By Doreene Clement
"There it is again." I muttered to myself, frustrated as I washed my arm.
Every morning for five or six days in the fall of 2003, I noticed rust-colored sticky stuff appearing on my left forearm and thigh. Finally, to my shock and horror, I discovered that the rust-colored sticky stuff was easily dripping from my left nipple. In disbelief, I collapsed into my bedroom chair, swirling with a mix of grief and fear. I stared at the blank white wall, feeling vacant, distant, disconnected from what I'd just seen. I called my doctor and was told this was not an emergency, but did need immediate attention. It could be cancer.
After an exam, the breast cancer specialist made an appointment for a mammogram and ultrasound. They took two sets of two x-rays on each breast and a third x-ray of a specific area of my right breast. In the ultrasound I could see the area of my right breast where they"d done the extra mammogram. There was a dark mass. After the biopsy on my right breast, I was diagnosed with infiltrating ductile carcinoma, a rare, aggressive, deadly cancer that metastasize to the bones and lungs. Next is death. I had symptoms of both bone and lung cancer.
The ultrasound of my left breast showed a trail of little beads, masses from my underarm to my nipple. "This couldn't be good, I thought. These masses rubbed against the ducts, causing bleeding and discharge. That was the rust-colored sticky stuff. My left breast was diagnosed with a rare duct disease. My oncologist felt that I also had cancer in this breast. She was deeply concerned, and wanted to immediately remove the mass in my right breast and cut off 1/3 or more of my left breast.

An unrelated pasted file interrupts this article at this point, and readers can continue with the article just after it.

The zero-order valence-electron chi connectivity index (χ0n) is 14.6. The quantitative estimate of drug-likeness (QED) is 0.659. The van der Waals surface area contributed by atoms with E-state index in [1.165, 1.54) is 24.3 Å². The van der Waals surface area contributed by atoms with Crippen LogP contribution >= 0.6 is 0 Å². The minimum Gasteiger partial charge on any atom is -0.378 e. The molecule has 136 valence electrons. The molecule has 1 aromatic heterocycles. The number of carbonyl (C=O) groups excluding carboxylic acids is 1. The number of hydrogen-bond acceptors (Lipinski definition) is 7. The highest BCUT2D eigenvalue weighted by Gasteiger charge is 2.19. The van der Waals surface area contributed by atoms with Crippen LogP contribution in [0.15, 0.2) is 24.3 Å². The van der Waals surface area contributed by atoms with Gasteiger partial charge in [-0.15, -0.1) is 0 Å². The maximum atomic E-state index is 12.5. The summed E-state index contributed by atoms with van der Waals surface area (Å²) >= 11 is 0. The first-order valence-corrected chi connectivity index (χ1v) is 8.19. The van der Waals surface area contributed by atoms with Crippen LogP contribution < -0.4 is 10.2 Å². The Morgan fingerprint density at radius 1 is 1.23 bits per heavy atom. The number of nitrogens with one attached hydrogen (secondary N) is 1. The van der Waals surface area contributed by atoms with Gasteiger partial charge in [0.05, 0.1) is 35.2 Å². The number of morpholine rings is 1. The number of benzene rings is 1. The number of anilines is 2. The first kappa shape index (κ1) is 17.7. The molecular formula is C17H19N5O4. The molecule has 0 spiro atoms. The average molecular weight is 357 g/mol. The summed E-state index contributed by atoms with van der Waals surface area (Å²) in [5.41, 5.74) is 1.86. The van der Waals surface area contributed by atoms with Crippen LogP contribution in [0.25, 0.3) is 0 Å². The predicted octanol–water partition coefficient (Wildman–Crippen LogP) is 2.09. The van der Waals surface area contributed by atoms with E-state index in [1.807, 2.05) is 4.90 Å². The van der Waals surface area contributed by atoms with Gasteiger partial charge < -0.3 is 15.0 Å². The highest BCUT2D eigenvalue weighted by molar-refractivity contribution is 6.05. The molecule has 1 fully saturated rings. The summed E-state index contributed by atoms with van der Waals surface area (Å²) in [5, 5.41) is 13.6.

Even before these diagnoses, I had already decided that I didn't want surgery. In my heart, I really didn't believe I would live through a surgery. I preferred an alternative approach. I wanted a fix, not just a partial solution. I chose Mye-Cell treatments in Puerto Vallarta, Mexico and worked with Dr. Melenie Dunn, NMD in Scottsdale, AZ. I am now cancer-free.
I have the confirmed belief that each of life's moments hold a purpose and a gift. I don't always remember to live by these beliefs, but I do always come back to them. I knew that this particular experience with cancer was about trust. It was about my ability to trust in myself and in God. The lesson was about realizing, knowing with every breath and every beat of my heart, that I Am Blessed. We All Are.
About The Author
Doreene Clement, a cancer victor and author of The 5 Year Journal, is currently writing a new book, Blessed, about her life and her cancer experience. For more information www.the5yearjournal.com 480.423.8095
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